As the government disgracefully announces they’ll be allowing rentable e-scooters on Britain’s roads, Matthew Steeples asks: “Who gave ‘a Robert Jenrick’?” to get this multi-million market going
‘Doing a Bernie’ became the stock description of a political bung of £1 million in the Blair years and now, in ‘Bosie The Clown’ Britain, it seems ‘a Robert Jenrick’ should be the description for a much cheaper option: A £12,000 donation that allegedly could have “handed Tory donor [Richard Desmond an] extra £106 million.”
Now, at a time when coronavirus deaths look set to once again spike with what is sadly going on in Leicester being our starter-for-ten, our government has decided to put lives at risk in another totally avoidable way. Last night, in announcing that the ban on rentable e-scooters will be lifted on Britain’s roads for 12 months, Tory transport minister Rachel Maclean did just such and now this moronic woman also leaves herself open to questions of sleaze as well.
Under Maclean’s new rules, set to come into play from Saturday, rental scooters will be allowed on roads, but not pavements. Privately owned e-scooters, for now, however, will continue to be illegal.
Opening up a line for substantial profits for those set to own and manage rental e-scooter operations, Maclean is endangering the public quite unnecessarily. Whilst she argues that her scheme will “ease the burden on the transport network… and allow for social distancing,” she neglects to mention that in July last year, YouTuber Emily Hartridge died after being struck by a lorry in Battersea whilst riding an e-scooter on the road. There have been many injuries as a result of accidents caused by these ridiculous contraptions in addition on both roads and pavements.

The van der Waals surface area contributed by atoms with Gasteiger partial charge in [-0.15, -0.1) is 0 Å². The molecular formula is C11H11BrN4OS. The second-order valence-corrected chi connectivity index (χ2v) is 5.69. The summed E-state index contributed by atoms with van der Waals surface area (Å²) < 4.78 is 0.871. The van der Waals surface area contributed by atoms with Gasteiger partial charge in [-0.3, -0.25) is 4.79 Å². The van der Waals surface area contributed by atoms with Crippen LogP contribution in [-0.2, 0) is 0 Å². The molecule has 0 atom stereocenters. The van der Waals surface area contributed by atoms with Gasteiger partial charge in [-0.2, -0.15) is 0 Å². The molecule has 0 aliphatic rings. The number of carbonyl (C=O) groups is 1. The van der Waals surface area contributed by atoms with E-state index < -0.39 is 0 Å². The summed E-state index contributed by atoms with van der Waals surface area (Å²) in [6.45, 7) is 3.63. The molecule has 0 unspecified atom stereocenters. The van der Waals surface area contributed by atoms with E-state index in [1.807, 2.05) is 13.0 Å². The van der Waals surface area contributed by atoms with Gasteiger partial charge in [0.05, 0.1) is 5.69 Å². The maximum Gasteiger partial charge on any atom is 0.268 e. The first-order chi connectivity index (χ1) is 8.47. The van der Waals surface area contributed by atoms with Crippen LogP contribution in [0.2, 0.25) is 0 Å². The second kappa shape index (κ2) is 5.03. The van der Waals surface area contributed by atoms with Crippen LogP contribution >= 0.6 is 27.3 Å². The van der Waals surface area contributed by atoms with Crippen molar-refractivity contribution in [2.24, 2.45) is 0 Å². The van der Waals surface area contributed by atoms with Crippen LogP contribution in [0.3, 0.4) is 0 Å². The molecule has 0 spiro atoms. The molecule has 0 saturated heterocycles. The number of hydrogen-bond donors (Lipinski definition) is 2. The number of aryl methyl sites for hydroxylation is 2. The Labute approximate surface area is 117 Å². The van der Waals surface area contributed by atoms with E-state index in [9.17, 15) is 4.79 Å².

Last night, in response to the news, registered blind disability awareness campaigner Deborah Farley-Persaud told the BBC: “[E-scooters] are frightening because you can’t hear them and you can’t see them.” Mrs Farley-Pesaud was “injured last year following a collision with an e-scooter” in Old Street and now “does not feel safe to go out.” She added: “They clearly haven’t got any regard for the rules of the road,” whilst previously Colin Wingrove of the Metropolitan Police stated: “Electric scooters should not be on the pavement or the road.”
As was pointed out by Inc. in their winter 2018/2019 edition, one e-scooter rental operator in America, Bird, was alone valued at £1.6 billion. The numbers involved in this new market are potentially colossal and now, in the UK, the questions that need to be answered are:
- “What donations have those who’ll be operating e-scooter rental businesses in Britain given to the Conservative Party to date?”
- And: “Who’s been Robert Jenrick-ed?”